Tuesday, March 8, 2011

The Girl Who Fell From the Sky, by Hiedi W. Durrow

Another great local author! Well, localish - among the many places she's lived, she counts Portland as the one she hails from. The book is great, and the author is nothing short of amazing. She's already been extremely successful in both academics and several varied careers. She hosts the annual Mixed Roots Film and Literary Festival, and my favorite thing, co-hosts the weekly podcast, Mixed Chicks Chat, with her friend and colleague Fanshon Cox. Listen to it here, you'll be glad you did. As long as you're on her site, read her quick interesting bio and look at her family photo albums.

Okay, enough hero-worship, on to the book. This is one of those that should be extremely depressing, but somehow isn't. It is certainly heartbreaking; the eleven-year-old protagonist loses most of her family in a tragedy, which remains shrouded in mystery until the end of the book, and even then is fairly incomprehensible.  It is just about the complete opposite of Your Presence is Requested at Suvanto, which I finished a couple of days earlier. That book was all finely wrought physical details, and little sense of the world outside. This novel is made up of a series of events, clearly stated, reacted to, and reflected upon.

Although it's not very long, an awful lot happens in this novel. The protagonist, Rachel, is a child of mixed race and nationality. She has lived most of her eleven years on Army bases, unaware of the oddity of having a black American father and white Danish mother. When most of her family dies in a bizarre accident, she is sent to live with her grandmother in Portland. Here she is quickly made aware of racial differences; in Portland, she is black.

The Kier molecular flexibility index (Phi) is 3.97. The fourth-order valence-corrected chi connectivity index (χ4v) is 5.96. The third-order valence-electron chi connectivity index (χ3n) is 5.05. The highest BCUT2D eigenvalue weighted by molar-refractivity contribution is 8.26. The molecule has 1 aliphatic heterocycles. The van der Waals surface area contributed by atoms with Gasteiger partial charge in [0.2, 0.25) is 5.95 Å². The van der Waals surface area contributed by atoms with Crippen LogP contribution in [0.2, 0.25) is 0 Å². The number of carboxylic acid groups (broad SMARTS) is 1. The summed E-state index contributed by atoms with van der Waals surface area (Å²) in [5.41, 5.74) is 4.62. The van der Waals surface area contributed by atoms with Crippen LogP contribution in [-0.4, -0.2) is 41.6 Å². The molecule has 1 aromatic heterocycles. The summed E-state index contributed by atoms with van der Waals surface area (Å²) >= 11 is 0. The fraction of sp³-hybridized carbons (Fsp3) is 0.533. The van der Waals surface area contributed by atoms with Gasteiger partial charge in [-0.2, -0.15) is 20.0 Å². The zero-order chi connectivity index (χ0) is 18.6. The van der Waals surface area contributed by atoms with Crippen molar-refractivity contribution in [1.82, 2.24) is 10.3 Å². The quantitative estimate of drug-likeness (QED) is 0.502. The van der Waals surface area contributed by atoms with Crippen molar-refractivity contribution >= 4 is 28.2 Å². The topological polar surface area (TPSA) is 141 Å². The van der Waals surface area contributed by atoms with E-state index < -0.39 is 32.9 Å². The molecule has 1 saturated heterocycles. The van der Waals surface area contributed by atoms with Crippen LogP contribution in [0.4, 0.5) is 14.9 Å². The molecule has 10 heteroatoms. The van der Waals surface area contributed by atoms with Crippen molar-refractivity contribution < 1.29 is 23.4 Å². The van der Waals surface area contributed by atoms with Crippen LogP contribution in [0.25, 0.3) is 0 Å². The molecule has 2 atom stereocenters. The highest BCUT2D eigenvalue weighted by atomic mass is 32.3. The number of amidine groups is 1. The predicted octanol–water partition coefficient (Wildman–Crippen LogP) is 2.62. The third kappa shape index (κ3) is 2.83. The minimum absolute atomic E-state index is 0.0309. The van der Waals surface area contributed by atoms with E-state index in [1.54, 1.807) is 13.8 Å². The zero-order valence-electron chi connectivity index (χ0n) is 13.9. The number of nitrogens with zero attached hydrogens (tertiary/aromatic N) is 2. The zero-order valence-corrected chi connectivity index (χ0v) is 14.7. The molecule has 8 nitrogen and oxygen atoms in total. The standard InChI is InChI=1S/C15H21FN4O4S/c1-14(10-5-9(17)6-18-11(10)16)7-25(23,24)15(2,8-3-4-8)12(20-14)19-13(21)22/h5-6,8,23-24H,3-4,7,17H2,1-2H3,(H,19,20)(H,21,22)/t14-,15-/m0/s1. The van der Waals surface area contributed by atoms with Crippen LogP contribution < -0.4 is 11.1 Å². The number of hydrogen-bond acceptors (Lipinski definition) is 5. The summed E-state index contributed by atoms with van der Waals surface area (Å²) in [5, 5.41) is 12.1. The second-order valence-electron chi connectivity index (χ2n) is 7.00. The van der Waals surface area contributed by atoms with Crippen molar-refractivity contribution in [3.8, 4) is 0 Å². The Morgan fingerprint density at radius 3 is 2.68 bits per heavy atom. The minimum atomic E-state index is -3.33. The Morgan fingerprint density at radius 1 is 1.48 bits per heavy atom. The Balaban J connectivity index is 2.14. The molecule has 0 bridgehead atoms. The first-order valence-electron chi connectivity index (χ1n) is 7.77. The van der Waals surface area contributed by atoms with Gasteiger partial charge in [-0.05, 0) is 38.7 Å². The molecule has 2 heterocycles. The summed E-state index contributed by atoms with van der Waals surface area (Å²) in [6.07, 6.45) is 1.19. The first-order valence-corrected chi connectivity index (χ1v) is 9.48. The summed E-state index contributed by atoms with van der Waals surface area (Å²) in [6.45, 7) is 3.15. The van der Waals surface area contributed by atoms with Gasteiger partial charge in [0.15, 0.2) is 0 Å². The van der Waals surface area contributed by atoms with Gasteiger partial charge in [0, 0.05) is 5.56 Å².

This is one unlucky family, and Rachel seems to be the only one who is holding up. The story unfolds in waves, following Rachel, a boy who witnessed the accident which killed her family, and a former friend of her deceased mother. Most of the members of her family buckle under the sorrow of loss, but this girl is tough. Come to think of it, I'd be tempted to classify this as YA, though it doesn't seem to be advertised as such. It has all the hallmark of good YA lit; a young heroine who makes her mistakes but stays true to herself, an out-of-the-ordinary friend who makes the real difference in her life, messed-up adults to rebel against... I recommend it.

1 comment:

  1. I'll put it on the list. All of the books that you brought and put your seal of approval on at the book exchange were fabulous. Just got done reading Ahdaf Soueif's, Map of Love. Loved it.